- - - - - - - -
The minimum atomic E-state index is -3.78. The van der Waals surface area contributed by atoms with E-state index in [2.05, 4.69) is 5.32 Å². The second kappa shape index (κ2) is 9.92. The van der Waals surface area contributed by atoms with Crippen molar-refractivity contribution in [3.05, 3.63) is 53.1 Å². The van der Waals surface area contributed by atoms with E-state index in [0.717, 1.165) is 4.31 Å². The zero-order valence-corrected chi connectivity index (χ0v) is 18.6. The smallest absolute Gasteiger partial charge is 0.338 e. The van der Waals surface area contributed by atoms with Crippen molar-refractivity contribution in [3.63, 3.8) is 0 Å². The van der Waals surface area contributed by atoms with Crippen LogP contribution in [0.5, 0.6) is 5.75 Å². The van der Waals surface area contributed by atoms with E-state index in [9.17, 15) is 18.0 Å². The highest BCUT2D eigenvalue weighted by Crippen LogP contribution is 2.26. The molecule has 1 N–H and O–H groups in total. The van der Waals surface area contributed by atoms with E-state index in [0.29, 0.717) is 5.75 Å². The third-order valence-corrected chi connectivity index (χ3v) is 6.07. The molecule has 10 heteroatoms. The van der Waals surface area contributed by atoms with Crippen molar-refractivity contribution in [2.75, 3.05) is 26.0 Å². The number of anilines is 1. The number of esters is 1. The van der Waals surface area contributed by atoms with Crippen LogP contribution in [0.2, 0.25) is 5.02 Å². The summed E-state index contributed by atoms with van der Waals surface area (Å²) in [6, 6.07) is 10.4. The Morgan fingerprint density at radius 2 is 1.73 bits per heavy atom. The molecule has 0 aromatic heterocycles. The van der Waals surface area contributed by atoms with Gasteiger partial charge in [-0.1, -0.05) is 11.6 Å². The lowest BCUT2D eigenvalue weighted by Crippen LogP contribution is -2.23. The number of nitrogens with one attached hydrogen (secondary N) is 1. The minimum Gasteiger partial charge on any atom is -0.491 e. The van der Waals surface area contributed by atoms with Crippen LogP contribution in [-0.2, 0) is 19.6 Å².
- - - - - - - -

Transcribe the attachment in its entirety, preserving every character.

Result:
The minimum atomic E-state index is -3.78. The van der Waals surface area contributed by atoms with E-state index in [2.05, 4.69) is 5.32 Å². The second kappa shape index (κ2) is 9.92. The van der Waals surface area contributed by atoms with Crippen molar-refractivity contribution in [3.05, 3.63) is 53.1 Å². The van der Waals surface area contributed by atoms with E-state index in [0.717, 1.165) is 4.31 Å². The zero-order valence-corrected chi connectivity index (χ0v) is 18.6. The smallest absolute Gasteiger partial charge is 0.338 e. The van der Waals surface area contributed by atoms with Crippen molar-refractivity contribution in [3.63, 3.8) is 0 Å². The van der Waals surface area contributed by atoms with Crippen LogP contribution in [0.5, 0.6) is 5.75 Å². The van der Waals surface area contributed by atoms with E-state index in [9.17, 15) is 18.0 Å². The highest BCUT2D eigenvalue weighted by Crippen LogP contribution is 2.26. The molecule has 1 N–H and O–H groups in total. The van der Waals surface area contributed by atoms with E-state index in [0.29, 0.717) is 5.75 Å². The third-order valence-corrected chi connectivity index (χ3v) is 6.07. The molecule has 10 heteroatoms. The van der Waals surface area contributed by atoms with Crippen molar-refractivity contribution in [2.75, 3.05) is 26.0 Å². The number of anilines is 1. The number of esters is 1. The van der Waals surface area contributed by atoms with Crippen LogP contribution in [0.2, 0.25) is 5.02 Å². The summed E-state index contributed by atoms with van der Waals surface area (Å²) in [6, 6.07) is 10.4. The Morgan fingerprint density at radius 2 is 1.73 bits per heavy atom. The molecule has 0 aromatic heterocycles. The van der Waals surface area contributed by atoms with Gasteiger partial charge in [-0.1, -0.05) is 11.6 Å². The lowest BCUT2D eigenvalue weighted by Crippen LogP contribution is -2.23. The number of nitrogens with one attached hydrogen (secondary N) is 1. The minimum Gasteiger partial charge on any atom is -0.491 e. The van der Waals surface area contributed by atoms with Crippen LogP contribution in [-0.2, 0) is 19.6 Å².